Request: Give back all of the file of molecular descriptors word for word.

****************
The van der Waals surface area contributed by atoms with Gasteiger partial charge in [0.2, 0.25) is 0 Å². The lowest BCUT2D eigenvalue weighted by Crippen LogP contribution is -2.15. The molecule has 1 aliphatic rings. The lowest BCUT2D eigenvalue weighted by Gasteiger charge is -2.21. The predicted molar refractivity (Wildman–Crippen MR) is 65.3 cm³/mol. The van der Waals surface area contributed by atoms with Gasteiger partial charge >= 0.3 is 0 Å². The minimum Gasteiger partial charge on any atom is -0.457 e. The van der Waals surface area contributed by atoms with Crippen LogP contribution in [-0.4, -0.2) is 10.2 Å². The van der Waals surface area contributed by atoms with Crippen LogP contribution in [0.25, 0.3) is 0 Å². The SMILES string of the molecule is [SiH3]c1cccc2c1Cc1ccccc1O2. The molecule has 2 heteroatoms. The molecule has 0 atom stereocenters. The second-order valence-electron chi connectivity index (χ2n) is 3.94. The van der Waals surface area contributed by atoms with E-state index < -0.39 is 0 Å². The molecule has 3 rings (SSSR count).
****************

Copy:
The van der Waals surface area contributed by atoms with Gasteiger partial charge in [0.2, 0.25) is 0 Å². The lowest BCUT2D eigenvalue weighted by Crippen LogP contribution is -2.15. The molecule has 1 aliphatic rings. The lowest BCUT2D eigenvalue weighted by Gasteiger charge is -2.21. The predicted molar refractivity (Wildman–Crippen MR) is 65.3 cm³/mol. The van der Waals surface area contributed by atoms with Gasteiger partial charge >= 0.3 is 0 Å². The minimum Gasteiger partial charge on any atom is -0.457 e. The van der Waals surface area contributed by atoms with Crippen LogP contribution in [-0.4, -0.2) is 10.2 Å². The van der Waals surface area contributed by atoms with Crippen LogP contribution in [0.25, 0.3) is 0 Å². The SMILES string of the molecule is [SiH3]c1cccc2c1Cc1ccccc1O2. The molecule has 2 heteroatoms. The molecule has 0 atom stereocenters. The second-order valence-electron chi connectivity index (χ2n) is 3.94. The van der Waals surface area contributed by atoms with E-state index < -0.39 is 0 Å². The molecule has 3 rings (SSSR count).